Many are scrutinizing policy wording after lockdown
By Willie Griessel
04 April 2020
The Coronavirus pandemic turned the whole world upside down almost overnight. Certain industries are suffering a lot more than others, but the devastating impact it has on especially small and medium businesses will remain for a long time to come.
The World Health Organisation declared the Coronavirus as a health emergency on 30 January. As South Africans, we had no idea at the time how the virus will impact our lives.
The reality of it only materialised once president Cyril Ramaphosa announced the drastic step to lockdown the country for 3 weeks commencing on 27 March 2020.
Is my business covered?
Since the start of lockdown we have received numerous inquiries from concerned business owners about whether business interruption insurance provides the necessary cover for loss of income due to the Coronavirus, and if there is no cover, whether insurers will be willing to grant the necessary cover now.
Normally, business interruption insurance covers loss of income as a result of damage under the fire and allied perils section, namely damage as a result of fire, storm, wind, water, lightning and earthquakes. Cover for loss of income as a direct consequence of an infectious disease such as COVID-19 and specifically regulations that are imposed by the government in an attempt to curb its spread, is not commonly included in insurers’ policy wording.
However, there are specialist products that have been extended to include this cover, but it is not common.
If this cover is not already included in your policy, the probability that insurers will grant the cover at this stage is very slim, since the pandemic has already been identified and can no longer be regarded as an accidental or unforeseen event.
We do not foresee that insurers will cancel the cover with a 30-day notice period, because although insurers find themselves in an uncomfortable situation, and although they are faced with immeasurable claims and losses, they are obliged to honour cover that have already been granted.
The last comparable occurrence was more than 100 years ago with the so-called Spanish Flu pandemic (1918). The previous cases of severe acute respiratory syndrome (SARS) in 2003, swine flu (2009), Ebola (2014) and Zika (2016) and the regulations at the time to combat it, is not comparable with the Coronavirus pandemic and the reaction to it.
Insurers therefore find themselves in unfamiliar territory since there is no history of claims for business interruption under similar circumstances to refer to.
The cover that has been granted by a handful of insurers for certain commercial products in the event of a pandemic, have room for different interpretations. It appears that the interpretation of the cover has not been clarified yet, since any inquiries are referred to the claims- and legal departments.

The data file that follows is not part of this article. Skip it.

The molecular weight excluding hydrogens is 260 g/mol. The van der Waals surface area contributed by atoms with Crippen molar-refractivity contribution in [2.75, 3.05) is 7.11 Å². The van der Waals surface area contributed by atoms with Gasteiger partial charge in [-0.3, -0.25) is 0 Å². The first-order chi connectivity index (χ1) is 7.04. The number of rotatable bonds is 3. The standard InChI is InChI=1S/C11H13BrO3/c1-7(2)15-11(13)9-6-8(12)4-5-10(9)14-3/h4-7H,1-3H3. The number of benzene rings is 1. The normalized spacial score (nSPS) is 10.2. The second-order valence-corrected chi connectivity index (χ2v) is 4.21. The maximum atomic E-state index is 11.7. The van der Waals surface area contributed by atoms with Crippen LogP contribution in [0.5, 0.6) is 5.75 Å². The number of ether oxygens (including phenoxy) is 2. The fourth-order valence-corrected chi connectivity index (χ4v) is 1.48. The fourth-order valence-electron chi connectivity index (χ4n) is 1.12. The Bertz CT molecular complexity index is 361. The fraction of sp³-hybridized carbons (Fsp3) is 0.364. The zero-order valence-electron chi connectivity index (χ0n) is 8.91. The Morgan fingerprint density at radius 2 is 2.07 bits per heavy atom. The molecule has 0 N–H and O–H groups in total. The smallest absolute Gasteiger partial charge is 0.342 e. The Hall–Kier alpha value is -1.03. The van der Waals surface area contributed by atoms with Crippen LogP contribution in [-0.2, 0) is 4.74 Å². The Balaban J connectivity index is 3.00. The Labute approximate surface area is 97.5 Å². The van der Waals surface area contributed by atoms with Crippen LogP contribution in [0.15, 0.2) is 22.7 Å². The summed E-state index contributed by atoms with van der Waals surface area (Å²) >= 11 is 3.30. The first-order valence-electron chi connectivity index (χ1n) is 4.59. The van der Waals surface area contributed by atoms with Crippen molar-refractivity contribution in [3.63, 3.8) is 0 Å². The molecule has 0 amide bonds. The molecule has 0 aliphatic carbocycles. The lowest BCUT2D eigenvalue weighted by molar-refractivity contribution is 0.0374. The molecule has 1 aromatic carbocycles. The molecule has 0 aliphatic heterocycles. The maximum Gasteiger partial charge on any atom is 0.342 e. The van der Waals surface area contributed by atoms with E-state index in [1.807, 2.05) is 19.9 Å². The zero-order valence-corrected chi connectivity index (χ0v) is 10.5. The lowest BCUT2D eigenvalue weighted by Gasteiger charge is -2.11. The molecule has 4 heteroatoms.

After the government forced most business in the country to close on 27 March, we are of the opinion that the current situation is included in the definition of the insurer in question, but we are keen to see how it will be applied in practice if claims are officially registered.
Below is an excerpt of one of the leading insurers’ policy wording:
“contagious or infectious notifiable disease within the radius stated in the schedule of the Insured’s premises provided that the municipal, regional, local or government authority responsible for the area has declared a notifiable medical condition or communicable disease to exist within the area and/or has imposed quarantine regulations and/or has acted to restrict access to the area in terms of any local, municipal, regional or national law, by-law or regulation pertaining to public health and safety”.
We advise that you consult your insurance adviser to investigate whether you have cover on your policy for losses as a result of the forced closure of businesses.
It is also a good time to review your insurance portfolio to ensure that insured values and cover is still appropriate.
It is also necessary to perform a risk management plan to ensure that any further risks and liabilities that your business is exposed to is addressed while your business is closed.
Many of us find ourselves in a fight for financial survival at this stage and cashflow management is of utmost importance. Ask your insurance adviser for suggestions about how you can save on your insurance premiums in the short-term without taking on too much risk.
The most important thing, however, is that we stand together, support each other, comply with regulations, and avoid resorting to panic. Together, we will get through this stronger than before.
Willie Griessel is a director of ProVérte Wealth & Risk Management and also head of short term insurance. Contact him at firstname.lastname@example.org.
Although all possible care was taken in the drafting of this document, the factual correctness of the information contained herein cannot be guaranteed. This document does not constitute advice and anyone planning on taking any financial action based on this document, is strongly advised to first consult with their personal financial advisor. ProVérte Wealth & Risk Management is an authorised financial service provider with FSP no. 5966.